How I prepare for a memorial service

A memorial service  should accomplish two things — it should bring comfort to the family, and it should connect with the life of the deceased.  To meet those two criteria, I ask the family to help me by providing these 6 things:

  1. Scripture passages.  I ask if they have scripture passages that hold special meaning for them.  I do not promise I will use all the passages, but they usually give me a place to start in message preparation.
  2. The Bible that belonged to their loved one.  I have asked if the family would like for me to read from their loved one’s Bible. Some do not have a Bible they have used frequently, and I move on. 
  3. Stories. I am looking for stories that characterize their loved one’s life.  These can be funny, serious, spiritual, or everyday stories but they need to capture some aspect of the person’s life.  I always ask if I can share that at the service.  Sometimes people tell you stories as a part of their griefwork, but they do not want them told publicly.
  4. Hymns or songs.  In our community we get requests mostly for  traditional hymns like In The Garden or Amazing Grace.   Some families may select recorded songs that may or may not be apppropriate, but you can guide the family to use music that honors both God and the individual’s memory.  I conducted a teenager’s  funeral years ago, and the family played heavy metal music prior to the service.  I thought someone at the funeral home had a radio on.  I complained to the manager, who informed me that this was the family’s request.  I would have tried to steer them to a more appropriate means of honoring their son.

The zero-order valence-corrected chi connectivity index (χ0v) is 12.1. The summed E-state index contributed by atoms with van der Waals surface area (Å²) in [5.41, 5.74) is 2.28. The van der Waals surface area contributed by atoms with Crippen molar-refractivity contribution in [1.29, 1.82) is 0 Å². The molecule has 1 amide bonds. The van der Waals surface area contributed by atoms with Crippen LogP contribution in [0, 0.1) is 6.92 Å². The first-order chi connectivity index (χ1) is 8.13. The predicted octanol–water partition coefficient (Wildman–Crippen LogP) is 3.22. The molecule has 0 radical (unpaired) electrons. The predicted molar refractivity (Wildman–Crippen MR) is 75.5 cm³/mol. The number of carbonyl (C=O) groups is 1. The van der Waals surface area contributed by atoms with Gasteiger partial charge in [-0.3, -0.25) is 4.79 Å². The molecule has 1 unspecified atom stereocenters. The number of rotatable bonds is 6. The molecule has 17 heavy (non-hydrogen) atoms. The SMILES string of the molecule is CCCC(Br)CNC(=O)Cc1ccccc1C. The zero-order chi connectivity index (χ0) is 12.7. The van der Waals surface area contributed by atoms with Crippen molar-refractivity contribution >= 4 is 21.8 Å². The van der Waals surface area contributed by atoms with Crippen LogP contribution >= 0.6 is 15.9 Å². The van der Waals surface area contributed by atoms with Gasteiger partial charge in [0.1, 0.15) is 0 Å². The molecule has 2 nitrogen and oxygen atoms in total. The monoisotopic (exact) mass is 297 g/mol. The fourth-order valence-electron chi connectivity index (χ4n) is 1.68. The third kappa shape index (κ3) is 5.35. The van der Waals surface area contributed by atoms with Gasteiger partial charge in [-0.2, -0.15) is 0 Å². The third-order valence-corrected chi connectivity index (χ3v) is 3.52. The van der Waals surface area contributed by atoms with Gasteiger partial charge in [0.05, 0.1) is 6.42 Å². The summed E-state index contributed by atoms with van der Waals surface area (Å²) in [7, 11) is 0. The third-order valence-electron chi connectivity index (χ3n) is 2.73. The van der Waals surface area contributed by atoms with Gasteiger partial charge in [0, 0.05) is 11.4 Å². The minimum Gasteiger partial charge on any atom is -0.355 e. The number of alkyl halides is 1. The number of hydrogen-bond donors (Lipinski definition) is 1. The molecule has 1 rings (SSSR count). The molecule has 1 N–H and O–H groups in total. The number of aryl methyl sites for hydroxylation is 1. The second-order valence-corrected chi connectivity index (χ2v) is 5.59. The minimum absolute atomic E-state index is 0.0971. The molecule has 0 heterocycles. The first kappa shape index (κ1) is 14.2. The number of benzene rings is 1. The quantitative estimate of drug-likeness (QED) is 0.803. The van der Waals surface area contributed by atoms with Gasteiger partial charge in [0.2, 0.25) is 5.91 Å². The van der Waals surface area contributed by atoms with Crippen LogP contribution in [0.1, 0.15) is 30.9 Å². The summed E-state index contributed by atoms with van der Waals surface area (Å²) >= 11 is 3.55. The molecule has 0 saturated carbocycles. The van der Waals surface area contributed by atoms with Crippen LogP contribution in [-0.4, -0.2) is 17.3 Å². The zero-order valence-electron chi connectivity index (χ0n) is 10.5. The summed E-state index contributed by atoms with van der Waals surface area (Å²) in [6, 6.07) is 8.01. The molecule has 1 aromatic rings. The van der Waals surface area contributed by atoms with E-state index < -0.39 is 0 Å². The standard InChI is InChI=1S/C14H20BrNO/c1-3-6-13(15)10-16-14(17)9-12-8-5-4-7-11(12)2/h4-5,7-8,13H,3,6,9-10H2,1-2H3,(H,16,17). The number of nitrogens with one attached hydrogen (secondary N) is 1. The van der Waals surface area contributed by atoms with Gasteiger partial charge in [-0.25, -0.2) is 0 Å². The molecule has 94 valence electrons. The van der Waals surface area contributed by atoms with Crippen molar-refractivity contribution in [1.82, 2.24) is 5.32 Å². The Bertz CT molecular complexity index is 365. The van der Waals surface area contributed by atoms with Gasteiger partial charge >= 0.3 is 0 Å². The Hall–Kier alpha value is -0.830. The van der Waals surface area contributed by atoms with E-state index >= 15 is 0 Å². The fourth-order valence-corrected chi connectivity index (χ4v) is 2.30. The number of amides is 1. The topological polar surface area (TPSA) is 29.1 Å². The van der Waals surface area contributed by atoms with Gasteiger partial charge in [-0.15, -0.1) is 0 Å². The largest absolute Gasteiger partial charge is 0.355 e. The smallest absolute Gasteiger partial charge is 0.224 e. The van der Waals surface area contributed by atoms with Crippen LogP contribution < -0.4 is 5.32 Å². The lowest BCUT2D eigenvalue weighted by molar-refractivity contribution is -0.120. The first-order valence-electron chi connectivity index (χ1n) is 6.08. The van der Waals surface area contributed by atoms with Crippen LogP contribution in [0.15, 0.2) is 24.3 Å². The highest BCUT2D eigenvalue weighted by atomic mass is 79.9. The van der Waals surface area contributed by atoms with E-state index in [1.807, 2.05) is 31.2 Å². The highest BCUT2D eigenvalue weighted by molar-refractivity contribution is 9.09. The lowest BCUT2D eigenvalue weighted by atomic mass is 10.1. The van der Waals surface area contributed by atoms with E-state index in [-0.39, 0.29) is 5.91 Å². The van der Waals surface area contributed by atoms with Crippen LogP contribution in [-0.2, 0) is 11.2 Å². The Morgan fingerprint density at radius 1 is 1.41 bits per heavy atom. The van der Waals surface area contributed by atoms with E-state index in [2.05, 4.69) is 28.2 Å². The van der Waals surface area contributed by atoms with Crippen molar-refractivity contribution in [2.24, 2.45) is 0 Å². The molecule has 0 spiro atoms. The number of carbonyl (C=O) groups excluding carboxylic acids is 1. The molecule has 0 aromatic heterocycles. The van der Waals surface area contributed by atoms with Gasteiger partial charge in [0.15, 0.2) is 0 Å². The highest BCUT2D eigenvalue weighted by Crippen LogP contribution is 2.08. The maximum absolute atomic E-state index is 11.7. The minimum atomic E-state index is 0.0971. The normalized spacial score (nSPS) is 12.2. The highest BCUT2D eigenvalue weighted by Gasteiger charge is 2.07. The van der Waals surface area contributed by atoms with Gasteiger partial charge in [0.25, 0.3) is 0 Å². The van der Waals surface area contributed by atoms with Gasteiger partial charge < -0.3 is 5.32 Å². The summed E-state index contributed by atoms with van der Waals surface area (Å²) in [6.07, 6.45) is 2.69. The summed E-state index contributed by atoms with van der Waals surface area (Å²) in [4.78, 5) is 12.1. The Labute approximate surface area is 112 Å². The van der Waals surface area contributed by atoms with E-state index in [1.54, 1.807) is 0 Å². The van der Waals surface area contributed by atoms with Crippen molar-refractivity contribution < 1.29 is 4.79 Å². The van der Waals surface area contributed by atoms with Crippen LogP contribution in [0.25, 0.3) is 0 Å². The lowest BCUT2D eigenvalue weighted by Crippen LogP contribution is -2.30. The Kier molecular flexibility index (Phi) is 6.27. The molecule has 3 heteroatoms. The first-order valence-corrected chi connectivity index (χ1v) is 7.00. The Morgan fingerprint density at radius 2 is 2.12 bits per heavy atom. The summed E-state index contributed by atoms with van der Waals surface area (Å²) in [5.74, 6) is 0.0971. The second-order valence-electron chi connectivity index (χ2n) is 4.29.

5. Poems, prayers, or readings.  Some families want a special poem, prayer, or reading used during the service.  I try to accomodate those requests as often as I can.
  6. Eulogies.  Often families want to give an opportunity for others at the service to share their memories with the congregation.  I suggest that one or two of these be planned so there is not a long period of silence while waiting.  

If you’re a pastor, you probably have a similar list of helps that you’re looking for when you prepare for a funeral or memorial service.  What questions do you ask?  How do you connect the service with the life of the person being remembered?